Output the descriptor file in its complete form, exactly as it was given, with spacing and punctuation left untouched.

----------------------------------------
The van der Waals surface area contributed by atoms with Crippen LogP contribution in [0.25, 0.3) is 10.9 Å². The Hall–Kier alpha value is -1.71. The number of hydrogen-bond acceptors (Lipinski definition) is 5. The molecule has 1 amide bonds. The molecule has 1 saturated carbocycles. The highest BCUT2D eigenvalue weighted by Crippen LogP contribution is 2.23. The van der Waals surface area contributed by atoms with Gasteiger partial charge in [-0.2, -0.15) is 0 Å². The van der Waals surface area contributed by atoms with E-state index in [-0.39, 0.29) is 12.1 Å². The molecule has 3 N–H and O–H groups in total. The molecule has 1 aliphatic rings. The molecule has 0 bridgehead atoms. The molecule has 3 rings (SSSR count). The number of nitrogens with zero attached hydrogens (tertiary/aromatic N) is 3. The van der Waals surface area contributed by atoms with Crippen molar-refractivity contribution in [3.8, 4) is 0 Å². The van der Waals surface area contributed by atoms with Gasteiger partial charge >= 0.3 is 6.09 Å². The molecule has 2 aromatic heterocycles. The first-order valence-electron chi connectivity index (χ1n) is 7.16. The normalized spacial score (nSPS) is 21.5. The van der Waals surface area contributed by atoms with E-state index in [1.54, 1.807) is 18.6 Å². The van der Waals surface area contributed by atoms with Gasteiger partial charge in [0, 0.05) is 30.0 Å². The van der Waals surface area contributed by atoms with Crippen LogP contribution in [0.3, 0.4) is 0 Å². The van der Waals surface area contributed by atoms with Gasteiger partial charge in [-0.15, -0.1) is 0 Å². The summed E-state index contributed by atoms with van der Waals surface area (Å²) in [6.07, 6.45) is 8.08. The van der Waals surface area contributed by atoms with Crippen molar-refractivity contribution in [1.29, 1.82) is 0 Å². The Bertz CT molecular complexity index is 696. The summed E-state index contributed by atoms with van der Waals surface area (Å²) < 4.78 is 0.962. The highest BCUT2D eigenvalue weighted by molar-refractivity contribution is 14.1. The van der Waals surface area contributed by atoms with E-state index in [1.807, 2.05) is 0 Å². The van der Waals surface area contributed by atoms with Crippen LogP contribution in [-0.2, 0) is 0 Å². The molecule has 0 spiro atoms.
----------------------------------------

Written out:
The van der Waals surface area contributed by atoms with Crippen LogP contribution in [0.25, 0.3) is 10.9 Å². The Hall–Kier alpha value is -1.71. The number of hydrogen-bond acceptors (Lipinski definition) is 5. The molecule has 1 amide bonds. The molecule has 1 saturated carbocycles. The highest BCUT2D eigenvalue weighted by Crippen LogP contribution is 2.23. The van der Waals surface area contributed by atoms with Gasteiger partial charge in [-0.2, -0.15) is 0 Å². The van der Waals surface area contributed by atoms with E-state index in [-0.39, 0.29) is 12.1 Å². The molecule has 3 N–H and O–H groups in total. The molecule has 1 aliphatic rings. The molecule has 0 bridgehead atoms. The molecule has 3 rings (SSSR count). The number of nitrogens with zero attached hydrogens (tertiary/aromatic N) is 3. The van der Waals surface area contributed by atoms with Crippen molar-refractivity contribution in [3.8, 4) is 0 Å². The van der Waals surface area contributed by atoms with Gasteiger partial charge >= 0.3 is 6.09 Å². The molecule has 2 aromatic heterocycles. The first-order valence-electron chi connectivity index (χ1n) is 7.16. The normalized spacial score (nSPS) is 21.5. The van der Waals surface area contributed by atoms with E-state index in [1.54, 1.807) is 18.6 Å². The van der Waals surface area contributed by atoms with Gasteiger partial charge in [0, 0.05) is 30.0 Å². The van der Waals surface area contributed by atoms with Crippen LogP contribution in [0.3, 0.4) is 0 Å². The van der Waals surface area contributed by atoms with Gasteiger partial charge in [-0.15, -0.1) is 0 Å². The summed E-state index contributed by atoms with van der Waals surface area (Å²) in [6.07, 6.45) is 8.08. The van der Waals surface area contributed by atoms with Crippen molar-refractivity contribution in [1.29, 1.82) is 0 Å². The Bertz CT molecular complexity index is 696. The summed E-state index contributed by atoms with van der Waals surface area (Å²) < 4.78 is 0.962. The highest BCUT2D eigenvalue weighted by molar-refractivity contribution is 14.1. The van der Waals surface area contributed by atoms with E-state index in [1.807, 2.05) is 0 Å². The van der Waals surface area contributed by atoms with Crippen LogP contribution in [-0.2, 0) is 0 Å². The molecule has 0 spiro atoms.